The best (and worst) jobs for 2014
CareerCast is out with their annual ranking of the 10 best and 10 worst jobs for 2014, and let’s just say that math and science guys everywhere are about to high-five.
Nine out of 10 of the best jobs fell into the STEM career category (science, technology, engineering and math), with the “numbers guys,” in particular, locking in three of the top four spots.
“This absolutely verifies the importance of STEM careers,” said Tony Lee, publisher of CareerCast.com and JobsRated.com.
CareerCast looks at 200 of the most populated jobs and then ranks them on a variety of criteria that fall into four key categories: environment, income, outlook and stress. (Stress alone has 11 different factors, from high risk to tough deadlines.)
“When you look across a range of criteria — not just salary and hiring outlook but also the work environment, physical factors and stress — [STEM] jobs are the best,” Lee said.
Mathematician was named the best job for 2014, followed by tenured university professor and statistician.
There were some wild swings in the rankings this year — all three of those top jobs jumped double-digits on the list. Normally, you see single-digit moves from year to year. The reason is because the Bureau of Labor Statistics just updated their database to include more recent statistics and projections through 2022.
The results weren’t as dramatic in the 10 worst jobs — many of last year’s worst remained on the list, only moving a few spots either way. That’s because they tend to be dangerous jobs with low pay — factors that simply aren’t changing for these jobs.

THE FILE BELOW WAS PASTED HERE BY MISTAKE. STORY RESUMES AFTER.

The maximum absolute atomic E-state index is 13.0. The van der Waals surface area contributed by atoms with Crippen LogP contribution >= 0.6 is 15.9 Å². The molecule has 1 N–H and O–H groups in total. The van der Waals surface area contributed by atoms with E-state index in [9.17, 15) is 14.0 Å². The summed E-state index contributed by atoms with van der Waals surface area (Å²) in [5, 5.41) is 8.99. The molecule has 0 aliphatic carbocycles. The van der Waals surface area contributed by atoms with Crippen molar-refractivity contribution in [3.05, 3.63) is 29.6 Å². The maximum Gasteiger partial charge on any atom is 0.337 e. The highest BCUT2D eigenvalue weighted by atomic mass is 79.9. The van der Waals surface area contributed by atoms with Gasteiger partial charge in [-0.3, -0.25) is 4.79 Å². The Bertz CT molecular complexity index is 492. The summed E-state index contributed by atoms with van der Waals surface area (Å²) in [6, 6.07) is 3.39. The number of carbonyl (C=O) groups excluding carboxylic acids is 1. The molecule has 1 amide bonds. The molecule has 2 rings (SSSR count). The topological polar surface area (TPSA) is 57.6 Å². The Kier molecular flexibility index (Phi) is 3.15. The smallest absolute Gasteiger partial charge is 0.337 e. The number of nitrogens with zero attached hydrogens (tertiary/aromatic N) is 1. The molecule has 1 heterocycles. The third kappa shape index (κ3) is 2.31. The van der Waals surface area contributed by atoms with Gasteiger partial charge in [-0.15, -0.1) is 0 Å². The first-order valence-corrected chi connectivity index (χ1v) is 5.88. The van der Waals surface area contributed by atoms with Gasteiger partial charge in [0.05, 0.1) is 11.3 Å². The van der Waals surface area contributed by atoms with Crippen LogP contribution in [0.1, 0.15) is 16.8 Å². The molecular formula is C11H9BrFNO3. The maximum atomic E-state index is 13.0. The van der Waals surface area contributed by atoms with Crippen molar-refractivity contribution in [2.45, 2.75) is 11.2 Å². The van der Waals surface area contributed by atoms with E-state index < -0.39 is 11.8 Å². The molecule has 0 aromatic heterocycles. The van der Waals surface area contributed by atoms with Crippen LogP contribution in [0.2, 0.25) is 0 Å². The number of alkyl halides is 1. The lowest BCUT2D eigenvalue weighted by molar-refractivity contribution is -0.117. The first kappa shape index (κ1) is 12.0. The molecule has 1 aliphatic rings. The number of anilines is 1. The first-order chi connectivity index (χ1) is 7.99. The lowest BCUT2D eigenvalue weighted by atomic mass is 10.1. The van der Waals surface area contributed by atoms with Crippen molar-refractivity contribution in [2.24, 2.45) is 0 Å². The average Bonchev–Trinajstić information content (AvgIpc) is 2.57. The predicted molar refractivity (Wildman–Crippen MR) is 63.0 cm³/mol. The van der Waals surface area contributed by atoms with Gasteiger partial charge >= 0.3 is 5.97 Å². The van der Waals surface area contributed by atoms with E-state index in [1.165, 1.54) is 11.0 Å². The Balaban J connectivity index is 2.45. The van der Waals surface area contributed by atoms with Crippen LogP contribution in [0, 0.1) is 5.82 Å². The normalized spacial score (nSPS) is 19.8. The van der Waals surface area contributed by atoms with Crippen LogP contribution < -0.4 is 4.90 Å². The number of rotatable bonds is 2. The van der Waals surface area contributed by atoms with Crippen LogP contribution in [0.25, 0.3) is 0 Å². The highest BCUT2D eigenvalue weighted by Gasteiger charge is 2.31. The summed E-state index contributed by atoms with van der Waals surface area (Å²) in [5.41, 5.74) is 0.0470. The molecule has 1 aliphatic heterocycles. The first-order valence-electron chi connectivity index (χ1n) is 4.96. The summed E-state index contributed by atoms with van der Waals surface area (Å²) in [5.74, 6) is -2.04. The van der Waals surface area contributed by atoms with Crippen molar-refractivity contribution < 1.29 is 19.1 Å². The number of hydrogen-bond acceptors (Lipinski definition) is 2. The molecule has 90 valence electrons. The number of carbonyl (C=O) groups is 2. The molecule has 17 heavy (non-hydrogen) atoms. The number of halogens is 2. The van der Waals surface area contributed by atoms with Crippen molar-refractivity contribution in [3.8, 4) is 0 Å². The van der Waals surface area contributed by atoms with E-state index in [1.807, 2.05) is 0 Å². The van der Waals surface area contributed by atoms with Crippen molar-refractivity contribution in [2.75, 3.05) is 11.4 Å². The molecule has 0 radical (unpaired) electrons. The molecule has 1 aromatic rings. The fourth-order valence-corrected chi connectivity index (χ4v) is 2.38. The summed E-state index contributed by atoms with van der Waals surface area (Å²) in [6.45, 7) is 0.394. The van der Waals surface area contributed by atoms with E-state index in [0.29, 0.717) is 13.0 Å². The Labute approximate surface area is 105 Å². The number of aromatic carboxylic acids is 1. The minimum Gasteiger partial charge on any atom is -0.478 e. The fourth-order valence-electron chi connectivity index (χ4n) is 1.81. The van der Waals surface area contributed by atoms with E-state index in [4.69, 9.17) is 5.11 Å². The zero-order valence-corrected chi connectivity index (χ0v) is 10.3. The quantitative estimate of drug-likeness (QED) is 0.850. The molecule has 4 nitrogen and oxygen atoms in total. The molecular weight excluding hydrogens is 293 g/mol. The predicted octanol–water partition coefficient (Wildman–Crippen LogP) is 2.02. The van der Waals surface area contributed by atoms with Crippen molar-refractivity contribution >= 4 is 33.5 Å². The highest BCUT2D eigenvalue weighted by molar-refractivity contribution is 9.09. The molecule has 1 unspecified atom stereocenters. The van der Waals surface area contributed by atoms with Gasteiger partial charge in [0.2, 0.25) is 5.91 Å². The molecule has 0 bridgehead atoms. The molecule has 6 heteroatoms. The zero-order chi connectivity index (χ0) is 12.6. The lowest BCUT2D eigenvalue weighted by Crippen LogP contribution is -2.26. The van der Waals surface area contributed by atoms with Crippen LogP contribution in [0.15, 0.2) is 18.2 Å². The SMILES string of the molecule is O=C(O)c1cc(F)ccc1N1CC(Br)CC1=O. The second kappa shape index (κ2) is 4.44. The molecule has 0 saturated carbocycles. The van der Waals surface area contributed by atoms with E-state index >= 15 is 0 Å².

Lumberjack earned the distinction of being the worst job, followed by newspaper reporter and enlisted military personnel.
The worst jobs list is where you saw residual effects of the recession peek through: Some of these jobs took an extra hit in the hiring outlook due to industry consolidation, municipal cutbacks or other factors.
One interesting thing you’ll find on the worst list: Many of these people love their jobs, be they lumberjacks, firefighters or broadcasters.
“There are always going to be happy lumberjacks!” Lee quipped, adding, “We’ve talked to happy lumberjacks who say, ‘I love what I do. I love being outdoors. I don’t care that I don’t make much money or that there are layoffs pending.”
The list has a very practical application for teachers, who use it to launch a discussion with their students about careers.
Hmm. That’s a great point. You never hear a kid say he wants to be an actuary when he grows up, do you?!
Hey, someone had to get that conversation started!
The 10 best jobs for 2014: